Using the same techniques I teach my students in their quest for effortless playing, I decided to go back to the basics. Here is what I discovered.

My first problem was that I was pressing my fingers too hard into the string. In Ivan Galamian’s “Principles of Violin Playing & Teaching”, I read that the finger should exert only enough pressure on the string to create a pleasant tone; exerting more pressure does nothing to improve the tone, and it interferes with the facility of the fingers.

Practical solution: Practice vibrato exercises with my fingers barely touching the string, almost like skating on top of the string. The resulting sound is not pleasant, but it is relaxed and allows for the fingers, hand, and wrist to do what they need to do.

My second problem was that I could do the exercises for only a short time before my hand and arm would clench up in an attempt to control the motion. This was a habit I needed to overcome if I were to have any control over my vibrato.

Practical solution: Using some techniques I learned from “Practice Perfect”, I designed some drills to help me extinguish the habit of clenching up. I would practice the exercises in a very relaxed fashion, and as soon as I felt any tension in my left hand, I would stop, drop my hand down to my side, relax, and then start again. This required a great deal of patience, and for a while it seemed as if I was dropping my hand more than actually practicing the vibrato. What I had to do was shift my goal from doing the exercises to extinguishing the habit. With that mental shift in my expectations, I was able to continue on in a consistent fashion. I found, after a time, that I was going longer and longer executing the drills before needing to drop my hand and relax. I also found that my vibrato was “popping up” more often in my performances.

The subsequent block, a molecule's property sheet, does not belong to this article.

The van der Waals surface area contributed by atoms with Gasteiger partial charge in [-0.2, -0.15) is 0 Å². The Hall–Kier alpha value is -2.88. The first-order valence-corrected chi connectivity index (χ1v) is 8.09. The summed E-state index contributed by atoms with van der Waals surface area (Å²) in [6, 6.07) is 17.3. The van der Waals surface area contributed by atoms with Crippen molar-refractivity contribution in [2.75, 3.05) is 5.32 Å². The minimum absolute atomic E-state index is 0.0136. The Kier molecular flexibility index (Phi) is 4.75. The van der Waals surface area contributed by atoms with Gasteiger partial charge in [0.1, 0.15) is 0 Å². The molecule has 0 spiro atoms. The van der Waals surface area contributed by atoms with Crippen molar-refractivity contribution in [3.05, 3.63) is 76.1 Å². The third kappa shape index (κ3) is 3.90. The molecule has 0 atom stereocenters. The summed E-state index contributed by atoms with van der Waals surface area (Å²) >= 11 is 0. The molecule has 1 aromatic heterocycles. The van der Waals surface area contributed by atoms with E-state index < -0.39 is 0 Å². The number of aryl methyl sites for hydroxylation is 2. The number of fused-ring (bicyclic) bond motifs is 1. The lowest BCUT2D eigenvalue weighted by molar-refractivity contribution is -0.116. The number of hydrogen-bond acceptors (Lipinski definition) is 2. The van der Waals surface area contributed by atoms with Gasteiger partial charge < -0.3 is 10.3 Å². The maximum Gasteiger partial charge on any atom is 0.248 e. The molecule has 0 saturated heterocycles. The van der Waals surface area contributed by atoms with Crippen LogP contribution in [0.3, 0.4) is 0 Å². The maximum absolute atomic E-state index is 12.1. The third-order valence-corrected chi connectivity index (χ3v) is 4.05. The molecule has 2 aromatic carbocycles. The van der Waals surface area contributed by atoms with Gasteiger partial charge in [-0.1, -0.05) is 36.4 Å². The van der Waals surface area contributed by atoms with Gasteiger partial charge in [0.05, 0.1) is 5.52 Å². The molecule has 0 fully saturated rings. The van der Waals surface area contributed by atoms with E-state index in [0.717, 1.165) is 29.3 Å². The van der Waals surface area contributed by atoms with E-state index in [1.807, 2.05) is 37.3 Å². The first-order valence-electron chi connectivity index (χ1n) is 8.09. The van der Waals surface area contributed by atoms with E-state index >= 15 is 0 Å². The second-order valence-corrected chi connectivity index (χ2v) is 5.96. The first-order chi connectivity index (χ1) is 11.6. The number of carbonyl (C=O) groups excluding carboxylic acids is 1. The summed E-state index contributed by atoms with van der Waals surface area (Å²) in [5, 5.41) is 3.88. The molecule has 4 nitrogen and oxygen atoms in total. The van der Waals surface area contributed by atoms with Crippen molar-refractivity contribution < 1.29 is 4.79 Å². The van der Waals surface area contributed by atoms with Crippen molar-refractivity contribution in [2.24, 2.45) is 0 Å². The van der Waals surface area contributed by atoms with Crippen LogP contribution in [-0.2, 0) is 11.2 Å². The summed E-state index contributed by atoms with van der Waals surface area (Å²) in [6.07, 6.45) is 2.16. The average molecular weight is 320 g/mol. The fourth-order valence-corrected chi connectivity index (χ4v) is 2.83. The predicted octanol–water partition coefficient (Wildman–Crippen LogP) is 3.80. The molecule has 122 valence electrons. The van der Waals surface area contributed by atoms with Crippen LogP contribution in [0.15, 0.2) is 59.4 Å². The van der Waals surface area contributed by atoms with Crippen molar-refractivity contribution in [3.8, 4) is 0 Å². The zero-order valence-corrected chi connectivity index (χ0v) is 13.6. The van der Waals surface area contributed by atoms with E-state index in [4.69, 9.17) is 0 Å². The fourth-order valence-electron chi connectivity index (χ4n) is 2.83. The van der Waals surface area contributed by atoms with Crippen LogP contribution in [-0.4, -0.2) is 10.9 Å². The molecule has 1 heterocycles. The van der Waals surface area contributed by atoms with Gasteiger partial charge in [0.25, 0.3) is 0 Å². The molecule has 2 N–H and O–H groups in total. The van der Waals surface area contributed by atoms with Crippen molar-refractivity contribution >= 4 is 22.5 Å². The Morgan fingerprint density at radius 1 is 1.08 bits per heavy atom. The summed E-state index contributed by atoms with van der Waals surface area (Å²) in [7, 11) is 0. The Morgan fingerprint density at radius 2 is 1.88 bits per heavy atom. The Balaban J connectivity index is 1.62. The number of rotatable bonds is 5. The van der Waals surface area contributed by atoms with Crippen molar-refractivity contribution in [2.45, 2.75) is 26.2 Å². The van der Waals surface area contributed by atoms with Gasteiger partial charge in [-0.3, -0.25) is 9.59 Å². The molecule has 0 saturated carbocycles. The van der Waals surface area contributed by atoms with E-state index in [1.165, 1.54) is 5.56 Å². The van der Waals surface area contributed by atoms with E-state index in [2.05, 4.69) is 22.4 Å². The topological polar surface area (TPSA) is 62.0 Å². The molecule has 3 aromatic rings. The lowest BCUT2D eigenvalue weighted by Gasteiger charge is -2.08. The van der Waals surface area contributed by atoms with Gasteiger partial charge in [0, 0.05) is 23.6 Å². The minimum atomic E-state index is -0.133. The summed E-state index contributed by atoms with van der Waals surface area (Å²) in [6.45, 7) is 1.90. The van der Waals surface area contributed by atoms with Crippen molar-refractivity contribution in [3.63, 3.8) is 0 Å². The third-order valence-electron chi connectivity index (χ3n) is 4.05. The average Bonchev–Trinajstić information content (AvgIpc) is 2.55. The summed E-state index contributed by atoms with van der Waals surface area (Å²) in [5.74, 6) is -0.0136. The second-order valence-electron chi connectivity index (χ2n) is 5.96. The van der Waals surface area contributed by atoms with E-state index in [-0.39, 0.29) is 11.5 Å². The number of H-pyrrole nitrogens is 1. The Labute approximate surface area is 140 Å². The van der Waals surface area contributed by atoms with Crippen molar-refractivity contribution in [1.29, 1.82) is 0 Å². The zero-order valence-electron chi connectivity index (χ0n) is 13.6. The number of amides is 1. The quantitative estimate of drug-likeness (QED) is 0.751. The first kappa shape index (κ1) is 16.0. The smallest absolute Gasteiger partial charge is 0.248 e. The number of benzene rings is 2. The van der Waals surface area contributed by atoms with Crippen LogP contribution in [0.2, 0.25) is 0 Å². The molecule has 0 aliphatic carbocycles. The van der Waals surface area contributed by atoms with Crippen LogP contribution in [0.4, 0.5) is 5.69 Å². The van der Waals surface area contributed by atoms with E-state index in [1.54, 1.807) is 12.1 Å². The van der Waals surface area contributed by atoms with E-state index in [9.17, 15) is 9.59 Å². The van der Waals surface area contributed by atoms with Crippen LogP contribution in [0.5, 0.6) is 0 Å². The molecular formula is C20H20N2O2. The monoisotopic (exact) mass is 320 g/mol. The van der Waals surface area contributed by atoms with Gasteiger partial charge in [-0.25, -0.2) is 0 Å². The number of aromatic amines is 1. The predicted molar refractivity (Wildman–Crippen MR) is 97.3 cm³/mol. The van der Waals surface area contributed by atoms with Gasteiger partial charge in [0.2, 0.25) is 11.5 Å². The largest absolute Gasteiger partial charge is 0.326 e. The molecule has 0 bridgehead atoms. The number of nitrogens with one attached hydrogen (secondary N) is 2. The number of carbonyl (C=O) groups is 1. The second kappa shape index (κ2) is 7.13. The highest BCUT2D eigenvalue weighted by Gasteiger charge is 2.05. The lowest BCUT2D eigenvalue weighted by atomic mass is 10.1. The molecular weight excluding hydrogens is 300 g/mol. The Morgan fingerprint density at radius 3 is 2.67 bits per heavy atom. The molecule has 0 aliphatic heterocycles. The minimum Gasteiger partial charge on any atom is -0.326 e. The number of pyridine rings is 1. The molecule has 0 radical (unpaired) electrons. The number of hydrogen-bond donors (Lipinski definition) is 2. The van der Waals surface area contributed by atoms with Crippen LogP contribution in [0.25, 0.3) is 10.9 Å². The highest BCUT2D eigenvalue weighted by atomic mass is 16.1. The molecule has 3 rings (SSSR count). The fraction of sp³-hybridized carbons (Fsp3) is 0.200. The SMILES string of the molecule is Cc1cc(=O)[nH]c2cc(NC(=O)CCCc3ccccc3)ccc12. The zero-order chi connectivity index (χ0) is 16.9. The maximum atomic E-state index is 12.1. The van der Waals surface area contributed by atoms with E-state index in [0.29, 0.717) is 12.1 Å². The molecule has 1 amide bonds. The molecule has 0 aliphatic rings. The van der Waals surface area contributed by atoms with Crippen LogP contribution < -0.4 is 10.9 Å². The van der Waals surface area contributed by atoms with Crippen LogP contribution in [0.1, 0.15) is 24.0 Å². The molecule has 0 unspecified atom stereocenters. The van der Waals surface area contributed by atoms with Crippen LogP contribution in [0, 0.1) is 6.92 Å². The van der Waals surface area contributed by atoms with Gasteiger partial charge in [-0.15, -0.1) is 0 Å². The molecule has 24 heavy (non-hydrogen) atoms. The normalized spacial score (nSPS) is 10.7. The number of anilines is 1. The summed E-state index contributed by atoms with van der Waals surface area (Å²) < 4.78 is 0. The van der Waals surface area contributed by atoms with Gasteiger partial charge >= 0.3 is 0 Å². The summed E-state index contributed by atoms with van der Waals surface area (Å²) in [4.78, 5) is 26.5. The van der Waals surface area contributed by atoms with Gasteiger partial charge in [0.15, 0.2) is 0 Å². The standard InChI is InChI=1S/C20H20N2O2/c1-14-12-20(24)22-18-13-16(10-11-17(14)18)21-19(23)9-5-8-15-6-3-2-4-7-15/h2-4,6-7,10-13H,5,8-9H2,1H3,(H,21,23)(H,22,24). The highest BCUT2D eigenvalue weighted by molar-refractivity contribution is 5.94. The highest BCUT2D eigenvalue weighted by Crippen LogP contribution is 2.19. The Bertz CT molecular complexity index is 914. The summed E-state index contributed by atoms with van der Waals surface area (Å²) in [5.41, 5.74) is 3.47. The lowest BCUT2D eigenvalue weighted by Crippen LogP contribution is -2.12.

My third problem was that after doing all this, I still considered vibrato a “problem”. I was doing the work, extinguishing the bad habits, practicing proper technique … but I still was afraid of not having control over my vibrato. I was overthinking the process on a daily basis.

Practical solution: It was time to stop micro managing my vibrato. I had done the research, made my observations, devised a solution, drilled properly … Now I needed to “let go” and allow the automaticity of the technique to take over. My conscious mental supervisor needed to step back and allow the subconscious hind brain to do what it had been trained to do without oppressive oversight.

The result:

Last night I performed with Anita Mansfield and the Mansfield Band at the Little Bar in Los Angeles. Not once did I worry about my vibrato, nor did I attempt to control it in any fashion. I found myself playing fluidly, and my vibrato came naturally. I played with total abandon. I felt the music, and the vibrato was there at the appropriate depth and speed, up and down the fingerboard and on all four fingers. I felt such a freedom while I played, and the joy was abundant and even transcendent. It is a rare thing for me to be impressed by my own playing, but last night was one of those times.